Monday 11 November 2019 1:46 pm

Opec unlikely to increase oil production cuts in December

Opec and its oil-producing allies are unlikely to approve further cuts to production when they meet in December, according to Oman’s energy minister Mohammed bin Hamad al-Rumhy.

Speaking at a press conference in Abu Dhabi this morning, al Rumhy said that he expected the producers’ current deal to limit supply would probably be extended:

Read more: Opec chief optimistic for 2020 as oil price rises one per cent

“Extension probably, (deeper) cuts I think unlikely unless things happen in the next couple of weeks,” he said.

Since January the cartel, along with countries such as Russia, have enforced an agreement to reduce output by 1.2m barrels a day until March 2020.

This morning the chief executive of Lukoil, Russia’s second biggest supplier, said he too expected the deal to be extended.

A combination of low demand and a boom in US shale gas has driven oil prices down throughout the year. 

Al Rumhy said that oil demand was improving due to an ongoing thaw in trade relations between the US and China.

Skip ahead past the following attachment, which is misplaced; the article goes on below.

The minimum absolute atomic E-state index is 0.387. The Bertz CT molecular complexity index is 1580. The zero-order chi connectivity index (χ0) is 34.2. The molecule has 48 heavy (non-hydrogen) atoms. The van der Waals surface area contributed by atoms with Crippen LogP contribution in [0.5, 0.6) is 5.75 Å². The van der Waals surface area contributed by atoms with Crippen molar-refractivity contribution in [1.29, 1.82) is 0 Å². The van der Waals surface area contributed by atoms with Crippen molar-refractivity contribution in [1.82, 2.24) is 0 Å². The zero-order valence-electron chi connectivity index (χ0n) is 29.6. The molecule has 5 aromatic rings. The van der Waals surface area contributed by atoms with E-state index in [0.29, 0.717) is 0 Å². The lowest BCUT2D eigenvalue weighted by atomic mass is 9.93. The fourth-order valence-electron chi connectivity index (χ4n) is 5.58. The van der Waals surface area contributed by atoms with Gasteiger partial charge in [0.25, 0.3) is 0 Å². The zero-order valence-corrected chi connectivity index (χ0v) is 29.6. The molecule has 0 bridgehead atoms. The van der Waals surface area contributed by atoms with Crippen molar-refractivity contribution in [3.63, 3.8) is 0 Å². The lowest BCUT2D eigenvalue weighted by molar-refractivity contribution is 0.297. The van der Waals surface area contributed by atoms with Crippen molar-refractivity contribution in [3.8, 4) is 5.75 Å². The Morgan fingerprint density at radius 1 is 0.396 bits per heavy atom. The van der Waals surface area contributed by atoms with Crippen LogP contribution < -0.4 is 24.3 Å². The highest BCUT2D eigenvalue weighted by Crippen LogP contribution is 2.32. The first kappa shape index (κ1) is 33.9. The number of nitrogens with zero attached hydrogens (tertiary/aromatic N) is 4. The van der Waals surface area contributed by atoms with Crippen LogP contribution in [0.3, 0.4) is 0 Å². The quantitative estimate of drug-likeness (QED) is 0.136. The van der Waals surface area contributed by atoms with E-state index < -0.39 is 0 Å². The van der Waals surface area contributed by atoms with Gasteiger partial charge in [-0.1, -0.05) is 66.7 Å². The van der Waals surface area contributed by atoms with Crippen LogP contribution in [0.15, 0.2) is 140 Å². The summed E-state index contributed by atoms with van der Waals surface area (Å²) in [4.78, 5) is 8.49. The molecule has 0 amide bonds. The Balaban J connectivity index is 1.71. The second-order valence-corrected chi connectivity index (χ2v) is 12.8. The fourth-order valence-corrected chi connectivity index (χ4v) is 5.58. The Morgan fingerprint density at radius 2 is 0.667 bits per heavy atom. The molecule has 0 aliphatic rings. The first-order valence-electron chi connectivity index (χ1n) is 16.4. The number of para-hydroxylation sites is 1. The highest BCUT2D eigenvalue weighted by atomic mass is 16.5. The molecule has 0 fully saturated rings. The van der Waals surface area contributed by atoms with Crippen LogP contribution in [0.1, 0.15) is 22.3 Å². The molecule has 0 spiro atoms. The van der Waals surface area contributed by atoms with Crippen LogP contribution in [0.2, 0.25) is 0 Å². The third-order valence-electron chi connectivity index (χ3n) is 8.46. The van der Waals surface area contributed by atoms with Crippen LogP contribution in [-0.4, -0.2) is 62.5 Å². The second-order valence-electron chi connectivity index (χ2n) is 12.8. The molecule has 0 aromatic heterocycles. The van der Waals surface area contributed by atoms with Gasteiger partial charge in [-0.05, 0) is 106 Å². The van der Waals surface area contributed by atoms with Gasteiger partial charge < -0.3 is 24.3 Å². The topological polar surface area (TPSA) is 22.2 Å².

Although oil prices fell this morning after President Trump downplayed talk of an imminent lifting of tariffs, al Rumhy was positive over the market’s prospects:

“All indications show things are getting better, the fear of recession, the signs of agreement between the U.S. and China are positive.”

On Saturday Trump said that talks with China were moving “very nicely” but that a deal would only be done if it was the right one for the US. 

CMC Markets chief analyst Michael Hewson agreed, saying there is now “rising optimism that despite a series of false starts, we could be nearer to a significant thaw in US, China trade relations than we’ve been for quite some time.”

Read more: Opec faces daunting global oil surplus and nosediving prices in 2020

The minister also commented on ongoing geopolitical tensions in the region, saying that the way towards diffusing relations with Iran was through dialogue. 

He added that it cost less to engage with Tehran diplomatically than it did to build up emergency stocks of crude oil.

Main image credit: Getty